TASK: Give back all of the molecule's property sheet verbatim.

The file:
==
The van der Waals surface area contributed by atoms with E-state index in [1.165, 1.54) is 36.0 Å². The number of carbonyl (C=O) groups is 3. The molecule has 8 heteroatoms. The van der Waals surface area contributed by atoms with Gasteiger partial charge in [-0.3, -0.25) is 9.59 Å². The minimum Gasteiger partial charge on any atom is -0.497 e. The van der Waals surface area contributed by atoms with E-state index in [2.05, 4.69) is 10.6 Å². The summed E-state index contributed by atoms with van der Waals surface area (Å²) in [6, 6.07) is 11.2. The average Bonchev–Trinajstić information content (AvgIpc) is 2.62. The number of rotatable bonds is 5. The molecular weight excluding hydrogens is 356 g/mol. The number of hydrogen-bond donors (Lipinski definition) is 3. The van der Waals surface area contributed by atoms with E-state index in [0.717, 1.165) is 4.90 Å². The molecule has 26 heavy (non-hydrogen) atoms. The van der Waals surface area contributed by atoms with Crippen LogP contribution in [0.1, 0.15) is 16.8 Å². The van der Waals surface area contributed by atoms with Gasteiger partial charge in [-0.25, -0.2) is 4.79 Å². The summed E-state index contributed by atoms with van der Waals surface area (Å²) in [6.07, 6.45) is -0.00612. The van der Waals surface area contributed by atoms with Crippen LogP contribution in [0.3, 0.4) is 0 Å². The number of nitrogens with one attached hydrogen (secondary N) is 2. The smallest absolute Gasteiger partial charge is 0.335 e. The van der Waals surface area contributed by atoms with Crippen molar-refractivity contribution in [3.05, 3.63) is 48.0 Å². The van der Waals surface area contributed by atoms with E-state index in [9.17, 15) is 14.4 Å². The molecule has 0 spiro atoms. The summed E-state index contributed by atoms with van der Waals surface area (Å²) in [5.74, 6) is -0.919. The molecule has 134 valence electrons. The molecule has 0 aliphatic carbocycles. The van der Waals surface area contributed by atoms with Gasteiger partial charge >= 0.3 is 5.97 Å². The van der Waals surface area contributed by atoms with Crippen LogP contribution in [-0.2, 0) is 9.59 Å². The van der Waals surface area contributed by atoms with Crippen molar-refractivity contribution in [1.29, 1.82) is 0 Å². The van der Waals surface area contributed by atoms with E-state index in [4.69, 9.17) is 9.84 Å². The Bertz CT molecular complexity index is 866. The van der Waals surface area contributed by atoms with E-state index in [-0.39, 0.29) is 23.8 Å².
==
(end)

The van der Waals surface area contributed by atoms with E-state index in [1.165, 1.54) is 36.0 Å². The number of carbonyl (C=O) groups is 3. The molecule has 8 heteroatoms. The van der Waals surface area contributed by atoms with Gasteiger partial charge in [-0.3, -0.25) is 9.59 Å². The minimum Gasteiger partial charge on any atom is -0.497 e. The van der Waals surface area contributed by atoms with E-state index in [2.05, 4.69) is 10.6 Å². The summed E-state index contributed by atoms with van der Waals surface area (Å²) in [6, 6.07) is 11.2. The average Bonchev–Trinajstić information content (AvgIpc) is 2.62. The number of rotatable bonds is 5. The molecular weight excluding hydrogens is 356 g/mol. The number of hydrogen-bond donors (Lipinski definition) is 3. The van der Waals surface area contributed by atoms with E-state index in [0.717, 1.165) is 4.90 Å². The molecule has 26 heavy (non-hydrogen) atoms. The van der Waals surface area contributed by atoms with Crippen LogP contribution in [0.1, 0.15) is 16.8 Å². The van der Waals surface area contributed by atoms with Gasteiger partial charge in [-0.25, -0.2) is 4.79 Å². The summed E-state index contributed by atoms with van der Waals surface area (Å²) in [6.07, 6.45) is -0.00612. The van der Waals surface area contributed by atoms with Crippen LogP contribution in [0.3, 0.4) is 0 Å². The number of nitrogens with one attached hydrogen (secondary N) is 2. The smallest absolute Gasteiger partial charge is 0.335 e. The van der Waals surface area contributed by atoms with Crippen molar-refractivity contribution in [3.05, 3.63) is 48.0 Å². The van der Waals surface area contributed by atoms with E-state index in [9.17, 15) is 14.4 Å². The molecule has 0 spiro atoms. The summed E-state index contributed by atoms with van der Waals surface area (Å²) in [5.74, 6) is -0.919. The molecule has 134 valence electrons. The molecule has 0 aliphatic carbocycles. The van der Waals surface area contributed by atoms with Gasteiger partial charge >= 0.3 is 5.97 Å². The van der Waals surface area contributed by atoms with Crippen LogP contribution in [-0.2, 0) is 9.59 Å². The van der Waals surface area contributed by atoms with Crippen molar-refractivity contribution in [1.29, 1.82) is 0 Å². The van der Waals surface area contributed by atoms with E-state index in [4.69, 9.17) is 9.84 Å². The Bertz CT molecular complexity index is 866. The van der Waals surface area contributed by atoms with E-state index in [-0.39, 0.29) is 23.8 Å².